Stone Energy Corporation (SGY)

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Stone Energy Corp. (SGY)

Barclays Capital Energy-Power Conference

September 12, 2013 11:45 am ET


David Welch - Chairman & CEO


Jeff Robertson - Barclays Capital


Jeff Robertson - Barclays Capital

We'd like to start our next presentation. It's pleasure to welcome Stone Energy to our conference this year. With us from the company for the presentation is Dave Welch, Stone's Chairman and CEO.

And I'll turn it over to Dave.

Dave Welch

Thank you very much, Jeff. It's pleasure to be here with you and welcome everyone to our presentation on Stone Energy. As you can see on our first slide just to kind of reiterate what our mission is. We try to deliver returns to our shareholders and we always want to try to be in the top quartile of our peer group and I think I'll show you later that we finally achieved that.

This first slide shows you the statistics on Stone. We're a balance growing diversified E&P company. Our market cap is about $1.4 billion, $2.2 billion enterprise value $635 million of trailing EBITDA. On the finance side, we have about $225 million in cash, $400 million undrawn credit facility, and we've also hedged forward about little over $1 billion of production for the next three years. We've got a little under $975 million of debt and the first due date is not until 2017 on our debt.

You can see that we are focused in really four areas. The Marcellus Shale in West Virginia, the Gulf of Mexico Shelf is our legacy asset-base shallow water Gulf of Mexico, Gulf Coast, deep gas with liquids is our third pillar, and our biggest growth area the deep water Gulf of Mexico. So our strategy has been to explore in areas where we could add material oil production growth to invest in price advantaged condensate rich gas basins and to limit reinvestments in the legacy business to only oil development.

If you look back about three or four years ago to 2009 we ended the year with about 69 million barrels of oil equipment reserves, almost 80% of which was in the conventional Shelf. And we were -- that's balanced roughly 50/50 oil and gas. If you fast forward to the end of 2012, you see a very different picture our reserves are now only 18% in our legacy businesses of the conventional Shelf. We're -- significant growth both in the Marcellus and in the deep water Gulf of Mexico. Our total reserves have grown from 69 million barrels to 129 million barrels, which is about 23% compound annual growth rate and we're still balanced with about 49% oil and NGLs, 51% gas.

Just looking at our share price performance if you look at it on a one year, three year, and a five year basis we have been in the top quartile. I think there is only one another company in our peer group that has been able to achieve that over the last one, three, and five year period and we think that the future actually looks better than the past for Stone.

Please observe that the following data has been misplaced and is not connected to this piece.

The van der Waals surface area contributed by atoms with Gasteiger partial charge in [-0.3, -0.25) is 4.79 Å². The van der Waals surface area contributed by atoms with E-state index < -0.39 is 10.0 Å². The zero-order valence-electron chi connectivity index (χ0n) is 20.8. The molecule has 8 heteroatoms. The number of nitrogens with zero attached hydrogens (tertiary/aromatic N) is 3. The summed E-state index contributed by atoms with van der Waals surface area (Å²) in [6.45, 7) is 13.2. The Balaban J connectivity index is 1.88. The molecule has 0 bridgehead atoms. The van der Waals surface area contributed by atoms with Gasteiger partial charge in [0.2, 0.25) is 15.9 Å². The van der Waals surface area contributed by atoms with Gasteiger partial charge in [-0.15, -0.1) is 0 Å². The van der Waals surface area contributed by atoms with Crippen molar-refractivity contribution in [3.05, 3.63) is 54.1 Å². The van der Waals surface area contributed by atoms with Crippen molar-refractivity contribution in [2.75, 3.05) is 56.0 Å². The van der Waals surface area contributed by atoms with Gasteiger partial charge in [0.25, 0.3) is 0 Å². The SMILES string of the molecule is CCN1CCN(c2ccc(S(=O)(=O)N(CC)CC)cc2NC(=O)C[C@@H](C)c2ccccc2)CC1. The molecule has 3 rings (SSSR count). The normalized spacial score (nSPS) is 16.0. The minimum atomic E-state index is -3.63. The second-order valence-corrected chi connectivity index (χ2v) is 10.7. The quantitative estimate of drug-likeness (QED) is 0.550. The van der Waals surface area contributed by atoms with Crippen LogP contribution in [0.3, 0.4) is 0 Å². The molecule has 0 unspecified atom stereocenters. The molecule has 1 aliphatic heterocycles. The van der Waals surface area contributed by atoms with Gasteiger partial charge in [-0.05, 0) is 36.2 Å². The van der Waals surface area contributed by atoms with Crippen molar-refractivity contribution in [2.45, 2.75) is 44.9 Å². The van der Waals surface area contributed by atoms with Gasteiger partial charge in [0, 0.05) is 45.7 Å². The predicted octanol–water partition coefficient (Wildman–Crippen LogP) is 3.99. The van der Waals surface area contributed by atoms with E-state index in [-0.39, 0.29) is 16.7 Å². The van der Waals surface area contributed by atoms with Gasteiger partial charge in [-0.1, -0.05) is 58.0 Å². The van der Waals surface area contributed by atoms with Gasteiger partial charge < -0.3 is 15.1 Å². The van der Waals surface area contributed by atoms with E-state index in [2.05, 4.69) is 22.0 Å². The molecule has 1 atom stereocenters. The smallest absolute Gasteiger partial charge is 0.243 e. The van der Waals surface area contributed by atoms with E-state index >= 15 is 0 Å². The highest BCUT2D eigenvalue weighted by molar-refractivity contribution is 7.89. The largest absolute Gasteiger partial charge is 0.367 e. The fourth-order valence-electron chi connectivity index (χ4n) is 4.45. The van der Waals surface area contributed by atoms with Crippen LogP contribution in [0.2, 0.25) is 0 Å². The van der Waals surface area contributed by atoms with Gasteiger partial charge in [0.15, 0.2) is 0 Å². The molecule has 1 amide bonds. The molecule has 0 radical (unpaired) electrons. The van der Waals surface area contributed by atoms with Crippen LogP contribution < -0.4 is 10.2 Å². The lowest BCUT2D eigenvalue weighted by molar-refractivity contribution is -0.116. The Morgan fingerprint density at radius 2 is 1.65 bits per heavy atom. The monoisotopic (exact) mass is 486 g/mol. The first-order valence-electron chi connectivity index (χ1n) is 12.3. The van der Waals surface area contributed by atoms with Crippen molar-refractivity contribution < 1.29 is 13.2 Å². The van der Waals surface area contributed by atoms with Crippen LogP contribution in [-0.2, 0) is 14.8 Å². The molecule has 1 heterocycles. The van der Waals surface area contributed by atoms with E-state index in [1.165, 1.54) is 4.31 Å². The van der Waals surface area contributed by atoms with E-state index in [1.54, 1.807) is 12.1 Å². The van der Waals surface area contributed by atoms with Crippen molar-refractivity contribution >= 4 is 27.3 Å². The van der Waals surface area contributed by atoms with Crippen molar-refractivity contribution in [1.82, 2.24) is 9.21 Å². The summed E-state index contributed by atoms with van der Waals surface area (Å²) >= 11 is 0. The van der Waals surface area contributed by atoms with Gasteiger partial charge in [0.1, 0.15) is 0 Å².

This is our capital program. What we're trying to do with our capital is allocate to in such a way that maximizes the future value of our share price, which pretty much means maximizing the net present value of our investments. The side issues are we want to try to grow cash flow. We're also a little bit liquids driven given that this great disparity between oil and natural gas prices and we have a combination of low risk projects in the Marcellus where it's just repeatable well after well that looks pretty much the same and high potential exploration in the deep water Gulf of Mexico. So we have a balance there between those two areas and then also geographic and product diversification.

In aggregate, we're going to spend about $710 million this year as the budget approved by our Board of Directors. About 24% of that's going to be spent on our legacy businesses in the conventional Shelf and a fair amount of that 31% is going to be spent in Appalachia on the Marcellus. We are also testing the upper Devonian shale, which is just above the Marcellus shale and then the lion share of our investment this year will go into the deep water Gulf of Mexico 39%. We also have the deep Shelf business, deep gas business, which is liquids rich again and that's about 3% or 4% of our budget right there.

Then we have a small amount of business development and then there is really nothing to speak off in business development. But I would like to walk you through each of the other businesses starting with deep water and show you what we're doing in those areas and what that capital is being deployed and the results that we believe we'll be able to extract from that capital.

So before getting into each one of those businesses let me just discuss a little bit our financing options and statistics. We've generally lived within our cash flow for the last decade or more. During 2014 we're actually going to outspend cash flow a little bit for the first time and that's to do some deep water development. I'll show you what that is momentarily but if you look at our finances, we have a number of ways that we can meet the obligations that we see coming forward we still have about $225 million of cash on hand. Our credit facilities undrawn at $400 million and then also we are selling off about half of our non-core Gulf of Mexico legacy Shelf business -- Shelf assets this year at least we're testing the market we expect that we'll sell those that will give us another tranche of cash.

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